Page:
How the Financial Times gets people to share more videos
The Financial Times wants to grow its video audience, but it’s got a problem: Business executives tend not to share video.
A new study from the FT, done with content-production company Alpha Grid, found just 10 percent of business executives in its sample shared video content regularly. When they do share, business people tend to prefer private channels like email far more than public platforms like Facebook.
The study comes as the FT is thinking about how it can increase the number of shares on its videos — and get its audience coming back for more.
Despite keeping its text behind a paywall, the FT’s video is free to access. Currently, it creates about 200 video clips a month across platforms, including graphics, charts, Live, series and long-form features, opinion and 360 video. According to Tubular Labs, the FT’s videos had roughly 6.8 million views across platforms in February. Each day, the FT publishes around half a dozen clips specifically for Facebook that are around one-minute long.
“We need to ensure we are giving people the option to share video in the manner which they want to,” said Kayode Josiah, head of commercial development, video and audio at the FT. One sharing option the FT is exploring is an auto-populate email containing text about why this FT video is relevant to the recipient. “This isn’t hitting a share button on Facebook.”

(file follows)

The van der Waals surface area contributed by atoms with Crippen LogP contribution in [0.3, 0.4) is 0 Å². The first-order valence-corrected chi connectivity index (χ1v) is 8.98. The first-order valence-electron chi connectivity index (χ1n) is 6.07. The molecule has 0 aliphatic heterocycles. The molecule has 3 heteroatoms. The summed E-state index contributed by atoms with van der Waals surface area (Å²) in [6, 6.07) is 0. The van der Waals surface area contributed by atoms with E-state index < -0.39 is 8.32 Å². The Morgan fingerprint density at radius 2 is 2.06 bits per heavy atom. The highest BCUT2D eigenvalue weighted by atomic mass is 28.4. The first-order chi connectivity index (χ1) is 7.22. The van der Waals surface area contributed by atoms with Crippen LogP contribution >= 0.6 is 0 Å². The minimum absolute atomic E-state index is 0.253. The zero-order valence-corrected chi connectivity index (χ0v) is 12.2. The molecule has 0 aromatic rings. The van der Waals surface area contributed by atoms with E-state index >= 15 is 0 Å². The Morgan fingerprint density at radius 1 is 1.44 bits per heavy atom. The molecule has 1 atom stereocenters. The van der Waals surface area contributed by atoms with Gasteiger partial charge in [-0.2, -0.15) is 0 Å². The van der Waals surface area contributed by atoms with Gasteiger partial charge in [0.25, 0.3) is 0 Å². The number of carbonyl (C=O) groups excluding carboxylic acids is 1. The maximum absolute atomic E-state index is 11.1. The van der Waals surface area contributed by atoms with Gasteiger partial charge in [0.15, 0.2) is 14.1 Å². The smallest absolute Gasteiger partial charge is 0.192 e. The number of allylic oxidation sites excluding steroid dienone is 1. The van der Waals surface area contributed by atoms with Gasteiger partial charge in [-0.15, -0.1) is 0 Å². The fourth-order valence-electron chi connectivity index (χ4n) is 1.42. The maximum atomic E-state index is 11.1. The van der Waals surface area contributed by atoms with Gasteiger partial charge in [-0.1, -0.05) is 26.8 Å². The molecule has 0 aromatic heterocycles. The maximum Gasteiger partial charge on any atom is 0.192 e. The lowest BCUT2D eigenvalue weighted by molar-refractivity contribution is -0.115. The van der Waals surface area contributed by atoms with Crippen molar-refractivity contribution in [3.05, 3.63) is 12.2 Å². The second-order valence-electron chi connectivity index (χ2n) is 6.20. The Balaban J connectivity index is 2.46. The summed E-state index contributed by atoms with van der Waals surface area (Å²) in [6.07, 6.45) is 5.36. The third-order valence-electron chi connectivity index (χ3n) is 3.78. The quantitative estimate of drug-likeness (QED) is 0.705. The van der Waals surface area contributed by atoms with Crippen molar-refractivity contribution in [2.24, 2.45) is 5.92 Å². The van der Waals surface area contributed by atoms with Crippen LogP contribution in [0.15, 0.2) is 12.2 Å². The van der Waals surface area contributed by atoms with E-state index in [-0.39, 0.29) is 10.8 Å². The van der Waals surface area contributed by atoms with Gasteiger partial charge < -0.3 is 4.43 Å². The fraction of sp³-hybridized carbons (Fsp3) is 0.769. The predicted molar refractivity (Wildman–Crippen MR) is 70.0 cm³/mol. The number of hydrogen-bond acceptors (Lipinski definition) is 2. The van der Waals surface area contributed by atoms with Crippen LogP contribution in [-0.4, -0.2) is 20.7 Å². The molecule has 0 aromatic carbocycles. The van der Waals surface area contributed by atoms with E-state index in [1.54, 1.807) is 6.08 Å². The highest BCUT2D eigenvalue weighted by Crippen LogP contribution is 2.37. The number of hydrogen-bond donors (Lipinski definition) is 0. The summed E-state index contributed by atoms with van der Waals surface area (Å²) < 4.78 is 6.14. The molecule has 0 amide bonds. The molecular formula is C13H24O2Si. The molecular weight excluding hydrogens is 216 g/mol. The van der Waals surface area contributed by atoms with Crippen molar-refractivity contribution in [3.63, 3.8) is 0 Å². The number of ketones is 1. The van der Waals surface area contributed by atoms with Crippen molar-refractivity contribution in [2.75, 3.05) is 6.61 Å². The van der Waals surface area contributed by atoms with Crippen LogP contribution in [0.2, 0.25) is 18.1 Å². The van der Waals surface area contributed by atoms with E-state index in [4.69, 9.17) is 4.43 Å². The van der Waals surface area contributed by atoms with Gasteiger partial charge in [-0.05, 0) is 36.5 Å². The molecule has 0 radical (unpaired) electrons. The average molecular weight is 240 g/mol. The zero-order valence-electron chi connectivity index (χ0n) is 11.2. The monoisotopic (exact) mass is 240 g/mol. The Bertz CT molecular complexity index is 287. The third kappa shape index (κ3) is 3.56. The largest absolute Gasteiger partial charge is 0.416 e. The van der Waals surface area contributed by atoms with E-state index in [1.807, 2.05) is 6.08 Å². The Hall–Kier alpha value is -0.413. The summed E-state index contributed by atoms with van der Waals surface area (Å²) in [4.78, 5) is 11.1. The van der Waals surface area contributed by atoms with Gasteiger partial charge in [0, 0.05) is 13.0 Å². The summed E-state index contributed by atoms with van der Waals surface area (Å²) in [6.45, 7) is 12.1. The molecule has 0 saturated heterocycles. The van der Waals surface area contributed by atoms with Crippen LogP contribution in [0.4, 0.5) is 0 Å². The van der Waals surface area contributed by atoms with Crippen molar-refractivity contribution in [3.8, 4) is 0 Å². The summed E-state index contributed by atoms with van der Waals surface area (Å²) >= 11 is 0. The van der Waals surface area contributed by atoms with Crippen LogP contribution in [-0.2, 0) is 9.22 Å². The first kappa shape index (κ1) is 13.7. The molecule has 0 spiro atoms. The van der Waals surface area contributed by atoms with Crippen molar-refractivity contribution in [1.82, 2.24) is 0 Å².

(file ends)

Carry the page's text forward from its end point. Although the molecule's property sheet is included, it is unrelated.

The study found that Facebook was the most popular platform for business leaders to access the news, with 28 percent saying they check it each day. But combined with weekly and monthly access, LinkedIn beat Facebook, with 49 percent compared to 43 percent.
“The amount of video we put on LinkedIn will increase,” said Josiah. “We share some video through our LinkedIn pages, and the audience fit is right, but the ease to distribute and amplify needs improvement, the way the feed works is not as obvious as Facebook.”
To encourage people to view more video, the FT has begun creating video series. These include introductions to a complex subject, such as this one which pulls out three numbers to outline trends for U.S. imports and exports, as well as short video with the aim of whetting the reader’s appetite so they go deeper to FT.com — and ultimately become subscribers.
“It’s not a quick decision to spend £350 ($437) on a subscription,” he said. “We need to ensure video feeds into a quality metric, and the reach we get with video converts to people coming back to the FT. It’s not always driving to subscription, often driving to more information on a subject.”
Images: Courtesy of the FT.
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